Phalloplasty or “phallo” creates a penis using your own donor tissues (usually from your forearm or thigh). Some surgeons offer scrotal implants as part of a phalloplasty. You may be able to penetrate your partner with your flesh cock (again, if this is something you’re into!), usually either with an erectile implant or an external erectile device.
If you’re fucking someone with your post-op flesh cock:
- depending on your cock size, you can try using an external condom or a finger cot. If you can’t find a barrier that fits, the person you’re fucking could wear an internal condom.
- if you’re using an external erectile device, you can place the barrier over the device.
- if your urethra has been lengthened you might have a higher risk of getting UTIs, particularly soon after surgery. Wearing a barrier might prevent you getting a UTI.
Give yourself time to see what works. Post-surgery, what might you need or want to do differently? Perhaps there’s a stroking device you want to try. If you’re post-phallo and finding it difficult to get erect, maybe you’d prefer to receive oral sex. And remember: having a penis doesn’t necessarily mean you should be the insertive partner during sex.
Fucking after hysterectomy
A hysterectomy or “hysto” involves removing the uterus. It can also involve partially or fully removing other parts of the reproductive system, like the cervix, fallopian tubes, and/or ovaries.
If your cervix has been removed, you may need to experiment with sex positions. When a cervix is removed, the surgeon creates a closure (called a “cuff”) inside the front hole. For some of us who are post-hysto, this can reduce the depth of our front holes.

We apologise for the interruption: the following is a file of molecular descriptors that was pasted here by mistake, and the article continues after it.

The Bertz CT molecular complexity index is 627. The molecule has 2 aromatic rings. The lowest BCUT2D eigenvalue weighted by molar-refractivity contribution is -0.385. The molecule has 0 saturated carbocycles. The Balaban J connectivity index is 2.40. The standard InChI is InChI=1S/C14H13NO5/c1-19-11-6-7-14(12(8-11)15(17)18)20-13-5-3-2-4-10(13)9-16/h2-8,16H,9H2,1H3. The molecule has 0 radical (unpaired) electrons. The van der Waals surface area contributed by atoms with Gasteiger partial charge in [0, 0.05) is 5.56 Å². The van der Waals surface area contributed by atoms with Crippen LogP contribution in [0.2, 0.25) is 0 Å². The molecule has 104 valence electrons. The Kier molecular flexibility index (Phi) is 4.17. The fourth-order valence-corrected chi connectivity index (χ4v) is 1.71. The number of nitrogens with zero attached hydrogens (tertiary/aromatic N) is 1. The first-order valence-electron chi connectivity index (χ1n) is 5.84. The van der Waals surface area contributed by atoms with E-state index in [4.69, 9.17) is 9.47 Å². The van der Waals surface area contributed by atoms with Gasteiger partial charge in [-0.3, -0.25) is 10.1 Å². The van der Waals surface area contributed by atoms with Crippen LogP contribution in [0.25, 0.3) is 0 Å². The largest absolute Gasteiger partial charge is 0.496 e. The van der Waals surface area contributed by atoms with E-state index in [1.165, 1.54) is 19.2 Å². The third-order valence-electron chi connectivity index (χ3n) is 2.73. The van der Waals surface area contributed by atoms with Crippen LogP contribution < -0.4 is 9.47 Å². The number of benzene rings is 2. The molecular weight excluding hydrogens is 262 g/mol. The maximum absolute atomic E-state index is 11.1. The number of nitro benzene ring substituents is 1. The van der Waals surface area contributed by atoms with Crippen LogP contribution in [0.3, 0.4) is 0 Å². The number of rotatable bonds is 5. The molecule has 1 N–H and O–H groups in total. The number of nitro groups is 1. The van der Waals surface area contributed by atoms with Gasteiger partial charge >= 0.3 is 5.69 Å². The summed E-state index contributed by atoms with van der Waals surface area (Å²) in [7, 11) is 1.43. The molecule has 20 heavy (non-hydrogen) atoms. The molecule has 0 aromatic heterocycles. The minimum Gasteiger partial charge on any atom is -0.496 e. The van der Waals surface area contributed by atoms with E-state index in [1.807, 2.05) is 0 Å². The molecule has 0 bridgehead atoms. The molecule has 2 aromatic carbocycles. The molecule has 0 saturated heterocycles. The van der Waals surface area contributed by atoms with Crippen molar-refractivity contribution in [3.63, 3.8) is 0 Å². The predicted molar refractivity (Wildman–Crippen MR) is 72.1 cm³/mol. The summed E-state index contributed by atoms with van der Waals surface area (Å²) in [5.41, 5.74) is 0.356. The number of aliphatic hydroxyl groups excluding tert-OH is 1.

Talk to your healthcare provider about pap tests. Depending on your situation, you may or may not need pap tests.
- Practice hand hygiene: It’s a good idea for the insertive partner to wash their hands, trim and file their fingernails, and cover open cuts or sores with gloves.
- Choose the right lube and gloves: For fisting, longer-lasting lubes (silicone or oil-based) are better than water-based lubes. However, oil degrades latex, so if you’re using oil-based lube, it’s better to use nitrile gloves.
Some of us are kinksters! BDSM encompasses a lot of activities, many of which aren’t strictly sexual. These activities span bondage and discipline (BD), domination and submission (DS), and sadomasochism (SM).
Cleaning and using new equipment
- Needles, piercing, branding, or disposable shaving tools are designed for one use on one person only. After use, safely dispose of these items.
- For all of your other equipment, it’s best to clean it after use. For example, you can sterilize non-motorized silicone toys and prosthetics by submerging them in boiling water for a few minutes. Many toys and prosthetics can be sanitized (e.g., with fragrance-free soap and water). Some materials can’t be sanitized, like leather. For details, visit catie.ca.
Avoid coming into direct contact with or consuming blood, piss, and/or shit, especially on cuts or in eyes
- Breaking skin creates a site where some STIs can enter your bloodstream, so any play involving blood (e.g., piercing) can increase your chances of transmitting certain STIs. Also consider wiping away any drops of blood with cotton balls soaked in rubbing alcohol (preferably while wearing gloves).
- Scat play (kink play that involves human shit) can increase your chances of getting Hep A and certain parasites, but it’s not associated with transmitting HIV.
- Activities that don’t involve exchanging body fluids between people (like using floggers, paddles, clamps, masks, and gags) are unlikely to transmit STIs.